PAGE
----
Birth trauma and birth injuries are more frequent than we realize. Between 25 and 34 percent of women report that their children’s births were traumatic, even though the staff and their support team may not perceive it that way. Birth trauma includes more than just danger of death to mother or baby; it also includes physical injuries and the perception of danger, as well as feelings of extreme fear, aloneness, disrespect, lack of control, or helplessness. When we only think of a major catastrophe, death, or accident as trauma, the smaller but also significant, undigested pieces are left untreated and dismissed altogether. In doing so, women may blame themselves for an inability to move on or to feel satisfied about a birth that everyone else thinks went great. (See Chapter 4’s “Cross-Training Your Nervous System”).
In the case of a birth that needs healing, writing out a birth story can potentially cause more harm than good. If you notice that your heart accelerates or you start to feel anxious or frantic when considering returning to the events of the birth, then this is not the time to revisit your entire birth experience. Instead, you can work with your experience in other ways.
Recall if there is one moment when you felt helpless or overpowered. While there may be more than one moment, see if you can choose just one. This is important—you can’t work with every moment at once. If it is not immediately obvious what moment that is, then choose the first moment in the experience that you remember feeling out of control.
Renegotiating a Birth That Needs Healing
- Choose ONE moment in your birth experience when you felt helpless, overpowered, or out of control.
- If you feel a very high level of activation when recalling this moment, start with your powerful imagination. Visualize what you would have liked to have happened. Imagine what you would like to have said, how you would like to have moved, possibly who you would have liked to have with you at the time. See the whole scene in your mind the way that you would have liked that moment to have gone.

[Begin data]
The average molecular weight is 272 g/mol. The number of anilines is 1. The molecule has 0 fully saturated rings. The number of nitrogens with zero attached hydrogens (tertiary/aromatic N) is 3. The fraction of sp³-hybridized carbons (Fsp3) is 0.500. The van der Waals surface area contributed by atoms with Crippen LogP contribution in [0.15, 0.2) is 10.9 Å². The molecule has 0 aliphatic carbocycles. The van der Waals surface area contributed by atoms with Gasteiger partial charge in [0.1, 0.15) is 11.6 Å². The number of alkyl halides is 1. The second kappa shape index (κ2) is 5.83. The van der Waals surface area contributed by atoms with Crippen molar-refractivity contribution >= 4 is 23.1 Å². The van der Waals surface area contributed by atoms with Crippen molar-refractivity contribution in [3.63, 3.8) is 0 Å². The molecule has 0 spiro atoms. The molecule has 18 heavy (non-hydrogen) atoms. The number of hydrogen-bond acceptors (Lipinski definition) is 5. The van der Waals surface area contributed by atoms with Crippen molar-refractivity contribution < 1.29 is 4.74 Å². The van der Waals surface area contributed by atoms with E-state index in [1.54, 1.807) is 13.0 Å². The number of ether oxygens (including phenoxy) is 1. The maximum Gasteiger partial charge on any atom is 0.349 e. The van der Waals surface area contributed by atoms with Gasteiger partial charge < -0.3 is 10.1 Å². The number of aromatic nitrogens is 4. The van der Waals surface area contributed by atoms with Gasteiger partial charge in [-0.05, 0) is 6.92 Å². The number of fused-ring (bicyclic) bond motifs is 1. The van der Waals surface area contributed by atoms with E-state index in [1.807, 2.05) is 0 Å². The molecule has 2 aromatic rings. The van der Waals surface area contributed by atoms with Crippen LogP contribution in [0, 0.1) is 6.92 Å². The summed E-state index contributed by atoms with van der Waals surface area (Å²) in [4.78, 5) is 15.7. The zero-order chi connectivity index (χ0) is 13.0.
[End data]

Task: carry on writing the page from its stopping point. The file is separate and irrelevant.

- If the level of activation feels medium, write down the answers to the same questions as above: What you would like to have said, how would you have liked to have moved, or who would you have liked to have with you at the time?
- Now that you have imagined or written about how you would have liked to react, speak, move, or respond in that moment, notice how you feel in your body. Stay with this practice of noticing for at least thirty seconds.
- Then let your eyes wander around the room and notice things that catch your eye. Where do your eyes land? Notice what happens in your body and your breath. As you orient back into the room you’re in, become more present in the here and now.
It is very important that you not skip to rewriting your entire birth story the way you wish it would have happened. This is not about denying the circumstances of the birth you had or living in fantasy. This is about giving your nervous system a chance, in small pieces, to complete a cycle of self-protection and agency that may have been thwarted during the birth. The nervous system is sensitive and responsive, so working with one moment at a time is the appropriate pace for a birth that needs healing. You might not feel an immediate change, nevertheless, respect a slow pace in working with sensitive material. if this process is appealing to you and also effective, then you may be compelled to renegotiate more than one moment. if you decide to work on more than one moment, leave a day or so in between, so that you have a chance to process the changes.